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Learning to lead.
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By tk1085
Jun 2, 2012
Flying high at mountain creek <br />

Ok so and a friend have been climbing for about 7/8 months now. And love it. We can onsite most 5.9s, can and have climbed a few 5.10s outdoors. I have just started sport climbing. My question is this. I really want to learn to trad lead. I have read the other posts about follow follow follow. My friends who lead are all in school and rarely get out too much nowadays. and i dont have the money to pay for a guide every weekend. What should i do. As i know just jumping on is kinda sketch with all the newb mistakes i would surely make. Any info welcome tks tony


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By slk
From Reno, NV
Jun 2, 2012
me

tk1085 wrote:
Ok so and a friend have been climbing for about 7/8 months now. And love it. We can onsite most 5.9s, can and have climbed a few 5.10s outdoors. I have just started sport climbing. My question is this. I really want to learn to trad lead. I have read the other posts about follow follow follow. My friends who lead are all in school and rarely get out too much nowadays. and i dont have the money to pay for a guide every weekend. What should i do. As i know just jumping on is kinda sketch with all the newb mistakes i would surely make. Any info welcome tks tony


I learned placements from John Long and other bound resources and practicing on the ground, but I never really trusted my gear until I followed for awhile and realized I WAS doing it right...

edit: find new friends, that's what I did...


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By flynn
Jun 2, 2012

Definitely find folks you can follow and pepper with questions. Either nag your scholastically-diligent buddies - it is summer, after all - or find some more friends who do have time to climb with and teach you.

Even one lesson with a good guide, half day at minimum, would pay huge dividends for you. If Bob Culp's guide service is still in business, I'd recommend them highly.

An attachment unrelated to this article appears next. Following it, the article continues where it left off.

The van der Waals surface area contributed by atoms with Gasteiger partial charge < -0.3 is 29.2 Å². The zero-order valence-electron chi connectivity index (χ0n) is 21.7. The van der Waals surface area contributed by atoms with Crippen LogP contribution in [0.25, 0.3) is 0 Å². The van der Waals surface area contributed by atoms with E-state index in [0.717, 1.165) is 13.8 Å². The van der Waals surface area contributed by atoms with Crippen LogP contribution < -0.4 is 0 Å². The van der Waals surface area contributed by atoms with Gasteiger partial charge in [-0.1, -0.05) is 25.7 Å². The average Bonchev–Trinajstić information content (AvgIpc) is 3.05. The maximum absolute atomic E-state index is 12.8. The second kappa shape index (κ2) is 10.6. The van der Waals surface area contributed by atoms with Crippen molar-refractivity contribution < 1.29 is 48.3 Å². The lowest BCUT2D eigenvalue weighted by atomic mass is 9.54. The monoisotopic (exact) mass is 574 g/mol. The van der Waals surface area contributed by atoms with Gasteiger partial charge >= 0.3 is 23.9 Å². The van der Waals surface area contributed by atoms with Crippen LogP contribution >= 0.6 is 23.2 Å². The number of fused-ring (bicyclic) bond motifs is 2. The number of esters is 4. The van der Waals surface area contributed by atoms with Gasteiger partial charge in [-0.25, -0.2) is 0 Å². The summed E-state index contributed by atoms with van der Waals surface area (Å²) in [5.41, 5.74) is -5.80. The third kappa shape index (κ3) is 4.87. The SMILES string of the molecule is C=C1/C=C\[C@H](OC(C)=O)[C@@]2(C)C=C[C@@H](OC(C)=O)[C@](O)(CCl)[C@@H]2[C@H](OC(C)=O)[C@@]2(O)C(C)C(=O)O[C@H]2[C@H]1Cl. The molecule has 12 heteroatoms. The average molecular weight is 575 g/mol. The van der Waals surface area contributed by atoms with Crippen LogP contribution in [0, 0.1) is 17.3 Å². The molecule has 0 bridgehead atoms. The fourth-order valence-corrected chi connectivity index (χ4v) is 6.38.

As 'slk' said, reading about it and practicing on the ground is great; finding out you're doing it right is even better; but ultimately, it's just like learning to play a musical instrument. The only way to learn it is to do it.

Have fun!


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By Jake Jones
From The Eastern Flatlands
Jun 2, 2012
Me and the offspring walking back to the car after a day of cragging.

If you don't smell bad, aren't annoying, are willing to buy beer, carry the rope and half the rack, I'm sure there are plenty of experienced leaders that wouldn't mind you following. Get out there, make more climbing friends, stay humble, and learn everything you can. When you do start, get on something you know you can do with ease and focus on your placements, efficiency and ropework. Wherever you're at, go to the crag as often as you can and don't be shy about asking questions. People will most likely be willing to help you learn and let you jump in with them. I also will second the advice of getting guided at least once. Have fun and be safe.


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By Stich
From Colorado Springs, Colorado
Jun 2, 2012
Coffee after freezing our asses off near James Peak.

I say go for the full package. Meet that hot trad chick and have her show you the ropes.


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By Buff Johnson
Jun 2, 2012
smiley face

once I got to 15/16 month, I was in the fire-line full time. Get mentored, or get hurt bad!

Place some crap on the deck, try some mock leads, try some aid. and wear lycra


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By Old and Busted
From Centennial, CO
Jun 3, 2012
Stabby

Buff Johnson wrote:
once I got to 15/16 month, I was in the fire-line full time. Get mentored, or get hurt bad! Place some crap on the deck, try some mock leads, try some aid. and wear lycra

Now that's the Buff we all know and love. Beat me to the seven-eights of a month blast.


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By Justin Brunson
From Broomfield CO
Jun 3, 2012

Where are you? If you're near Boulder, you can follow me some time.


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By Mark Mueller
From Flagstaff, AZ
Jun 3, 2012
Great quality rock on this one!

Just go place gear, no need to waste money on a guide.


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By Ryan Nevius
From The Range of Light
Jun 3, 2012
Mt. Agassiz

Mark Mueller wrote:
Just go place gear, no need to waste money on a guide.


This is coming from someone who posted he was "getting into trad" back in December... A guide or mentor can expedite the learning process, help fill gaps created by learning on your own, and provide insight about small things you may never consider by simply teaching yourself. Not saying it's the only way.

Just sayin'


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By Mark Mueller